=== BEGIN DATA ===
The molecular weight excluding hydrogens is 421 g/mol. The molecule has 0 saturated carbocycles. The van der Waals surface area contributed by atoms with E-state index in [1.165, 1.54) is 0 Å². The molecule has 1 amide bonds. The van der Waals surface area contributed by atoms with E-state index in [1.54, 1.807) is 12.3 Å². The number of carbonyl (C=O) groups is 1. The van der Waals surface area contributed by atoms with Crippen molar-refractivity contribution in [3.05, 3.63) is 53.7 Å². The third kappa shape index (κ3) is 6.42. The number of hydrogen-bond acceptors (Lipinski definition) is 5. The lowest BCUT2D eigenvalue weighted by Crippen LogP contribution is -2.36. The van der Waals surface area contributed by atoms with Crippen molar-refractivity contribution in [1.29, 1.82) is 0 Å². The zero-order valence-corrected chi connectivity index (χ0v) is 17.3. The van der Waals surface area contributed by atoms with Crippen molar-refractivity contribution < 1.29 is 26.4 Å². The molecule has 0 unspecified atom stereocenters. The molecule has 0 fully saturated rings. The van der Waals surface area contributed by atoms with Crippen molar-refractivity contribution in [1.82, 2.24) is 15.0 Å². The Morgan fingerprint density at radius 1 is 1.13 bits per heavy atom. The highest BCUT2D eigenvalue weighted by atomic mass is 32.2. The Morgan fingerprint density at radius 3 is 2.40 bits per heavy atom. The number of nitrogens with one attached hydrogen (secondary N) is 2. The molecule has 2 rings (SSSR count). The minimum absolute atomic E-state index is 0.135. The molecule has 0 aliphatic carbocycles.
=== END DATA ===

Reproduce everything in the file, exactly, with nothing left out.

The molecular weight excluding hydrogens is 421 g/mol. The molecule has 0 saturated carbocycles. The van der Waals surface area contributed by atoms with E-state index in [1.165, 1.54) is 0 Å². The molecule has 1 amide bonds. The van der Waals surface area contributed by atoms with E-state index in [1.54, 1.807) is 12.3 Å². The number of carbonyl (C=O) groups is 1. The van der Waals surface area contributed by atoms with Crippen molar-refractivity contribution in [3.05, 3.63) is 53.7 Å². The third kappa shape index (κ3) is 6.42. The number of hydrogen-bond acceptors (Lipinski definition) is 5. The lowest BCUT2D eigenvalue weighted by Crippen LogP contribution is -2.36. The van der Waals surface area contributed by atoms with Crippen molar-refractivity contribution in [1.29, 1.82) is 0 Å². The zero-order valence-corrected chi connectivity index (χ0v) is 17.3. The van der Waals surface area contributed by atoms with Crippen molar-refractivity contribution < 1.29 is 26.4 Å². The molecule has 0 unspecified atom stereocenters. The molecule has 0 fully saturated rings. The van der Waals surface area contributed by atoms with Crippen molar-refractivity contribution in [1.82, 2.24) is 15.0 Å². The Morgan fingerprint density at radius 1 is 1.13 bits per heavy atom. The highest BCUT2D eigenvalue weighted by atomic mass is 32.2. The Morgan fingerprint density at radius 3 is 2.40 bits per heavy atom. The number of nitrogens with one attached hydrogen (secondary N) is 2. The molecule has 2 rings (SSSR count). The minimum absolute atomic E-state index is 0.135. The molecule has 0 aliphatic carbocycles.